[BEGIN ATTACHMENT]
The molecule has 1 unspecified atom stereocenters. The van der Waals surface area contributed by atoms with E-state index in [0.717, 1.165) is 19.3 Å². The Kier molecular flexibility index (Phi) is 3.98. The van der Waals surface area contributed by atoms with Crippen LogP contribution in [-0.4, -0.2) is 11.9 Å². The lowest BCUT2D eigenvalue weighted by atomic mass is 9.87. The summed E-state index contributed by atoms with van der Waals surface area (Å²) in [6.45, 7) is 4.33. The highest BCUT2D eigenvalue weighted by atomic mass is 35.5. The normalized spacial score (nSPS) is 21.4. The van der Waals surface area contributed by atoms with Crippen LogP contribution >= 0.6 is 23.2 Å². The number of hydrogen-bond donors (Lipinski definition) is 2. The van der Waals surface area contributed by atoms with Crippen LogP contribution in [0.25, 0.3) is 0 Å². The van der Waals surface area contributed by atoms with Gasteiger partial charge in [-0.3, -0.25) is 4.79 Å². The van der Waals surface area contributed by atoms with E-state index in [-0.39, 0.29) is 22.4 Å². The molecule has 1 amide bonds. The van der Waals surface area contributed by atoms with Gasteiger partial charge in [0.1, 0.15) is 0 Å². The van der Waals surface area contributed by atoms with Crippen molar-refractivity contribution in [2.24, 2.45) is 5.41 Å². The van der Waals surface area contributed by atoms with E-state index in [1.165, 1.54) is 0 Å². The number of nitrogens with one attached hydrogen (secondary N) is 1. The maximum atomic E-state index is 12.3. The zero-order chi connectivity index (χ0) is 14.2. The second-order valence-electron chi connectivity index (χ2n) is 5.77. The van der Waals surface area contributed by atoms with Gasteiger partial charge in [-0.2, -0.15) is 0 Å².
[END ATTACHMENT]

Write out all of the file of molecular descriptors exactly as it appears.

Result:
The molecule has 1 unspecified atom stereocenters. The van der Waals surface area contributed by atoms with E-state index in [0.717, 1.165) is 19.3 Å². The Kier molecular flexibility index (Phi) is 3.98. The van der Waals surface area contributed by atoms with Crippen LogP contribution in [-0.4, -0.2) is 11.9 Å². The lowest BCUT2D eigenvalue weighted by atomic mass is 9.87. The summed E-state index contributed by atoms with van der Waals surface area (Å²) in [6.45, 7) is 4.33. The highest BCUT2D eigenvalue weighted by atomic mass is 35.5. The normalized spacial score (nSPS) is 21.4. The van der Waals surface area contributed by atoms with Crippen LogP contribution >= 0.6 is 23.2 Å². The number of hydrogen-bond donors (Lipinski definition) is 2. The van der Waals surface area contributed by atoms with Crippen LogP contribution in [0.25, 0.3) is 0 Å². The van der Waals surface area contributed by atoms with Gasteiger partial charge in [-0.3, -0.25) is 4.79 Å². The van der Waals surface area contributed by atoms with E-state index in [-0.39, 0.29) is 22.4 Å². The molecule has 1 amide bonds. The van der Waals surface area contributed by atoms with Gasteiger partial charge in [0.1, 0.15) is 0 Å². The van der Waals surface area contributed by atoms with Crippen molar-refractivity contribution in [2.24, 2.45) is 5.41 Å². The van der Waals surface area contributed by atoms with E-state index in [1.165, 1.54) is 0 Å². The number of nitrogens with one attached hydrogen (secondary N) is 1. The maximum atomic E-state index is 12.3. The zero-order chi connectivity index (χ0) is 14.2. The second-order valence-electron chi connectivity index (χ2n) is 5.77. The van der Waals surface area contributed by atoms with Gasteiger partial charge in [-0.2, -0.15) is 0 Å².